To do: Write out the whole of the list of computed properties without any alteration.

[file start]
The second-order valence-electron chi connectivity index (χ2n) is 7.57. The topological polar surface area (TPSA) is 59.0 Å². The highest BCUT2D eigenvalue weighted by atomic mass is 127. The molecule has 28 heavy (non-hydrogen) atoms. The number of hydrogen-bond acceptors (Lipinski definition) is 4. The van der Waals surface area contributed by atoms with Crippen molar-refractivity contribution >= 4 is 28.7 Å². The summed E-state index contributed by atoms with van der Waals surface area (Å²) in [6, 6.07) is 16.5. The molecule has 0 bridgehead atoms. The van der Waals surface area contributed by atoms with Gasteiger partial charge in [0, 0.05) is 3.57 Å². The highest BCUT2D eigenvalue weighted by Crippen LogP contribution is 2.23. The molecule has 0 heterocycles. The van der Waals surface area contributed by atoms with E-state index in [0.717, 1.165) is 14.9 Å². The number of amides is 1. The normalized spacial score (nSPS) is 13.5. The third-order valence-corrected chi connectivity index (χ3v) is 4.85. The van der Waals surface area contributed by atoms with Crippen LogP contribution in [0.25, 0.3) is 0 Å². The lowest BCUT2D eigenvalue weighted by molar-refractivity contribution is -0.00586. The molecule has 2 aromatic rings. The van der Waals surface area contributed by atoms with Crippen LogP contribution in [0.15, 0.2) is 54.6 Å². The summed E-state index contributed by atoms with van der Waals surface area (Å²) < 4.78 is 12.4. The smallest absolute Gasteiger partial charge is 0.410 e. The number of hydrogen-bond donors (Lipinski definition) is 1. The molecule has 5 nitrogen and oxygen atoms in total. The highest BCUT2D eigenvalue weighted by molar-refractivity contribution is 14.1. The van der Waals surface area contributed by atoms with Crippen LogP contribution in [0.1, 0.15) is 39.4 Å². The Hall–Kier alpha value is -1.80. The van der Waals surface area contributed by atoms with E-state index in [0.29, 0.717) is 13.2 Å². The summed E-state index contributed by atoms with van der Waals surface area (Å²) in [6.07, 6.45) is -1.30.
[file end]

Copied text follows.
The second-order valence-electron chi connectivity index (χ2n) is 7.57. The topological polar surface area (TPSA) is 59.0 Å². The highest BCUT2D eigenvalue weighted by atomic mass is 127. The molecule has 28 heavy (non-hydrogen) atoms. The number of hydrogen-bond acceptors (Lipinski definition) is 4. The van der Waals surface area contributed by atoms with Crippen molar-refractivity contribution >= 4 is 28.7 Å². The summed E-state index contributed by atoms with van der Waals surface area (Å²) in [6, 6.07) is 16.5. The molecule has 0 bridgehead atoms. The van der Waals surface area contributed by atoms with Gasteiger partial charge in [0, 0.05) is 3.57 Å². The highest BCUT2D eigenvalue weighted by Crippen LogP contribution is 2.23. The molecule has 0 heterocycles. The van der Waals surface area contributed by atoms with E-state index in [0.717, 1.165) is 14.9 Å². The number of amides is 1. The normalized spacial score (nSPS) is 13.5. The third-order valence-corrected chi connectivity index (χ3v) is 4.85. The van der Waals surface area contributed by atoms with Crippen LogP contribution in [0.25, 0.3) is 0 Å². The lowest BCUT2D eigenvalue weighted by molar-refractivity contribution is -0.00586. The molecule has 2 aromatic rings. The van der Waals surface area contributed by atoms with Crippen LogP contribution in [0.15, 0.2) is 54.6 Å². The summed E-state index contributed by atoms with van der Waals surface area (Å²) < 4.78 is 12.4. The smallest absolute Gasteiger partial charge is 0.410 e. The number of hydrogen-bond donors (Lipinski definition) is 1. The molecule has 5 nitrogen and oxygen atoms in total. The highest BCUT2D eigenvalue weighted by molar-refractivity contribution is 14.1. The van der Waals surface area contributed by atoms with Crippen LogP contribution in [0.1, 0.15) is 39.4 Å². The Hall–Kier alpha value is -1.80. The van der Waals surface area contributed by atoms with E-state index in [0.29, 0.717) is 13.2 Å². The summed E-state index contributed by atoms with van der Waals surface area (Å²) in [6.07, 6.45) is -1.30.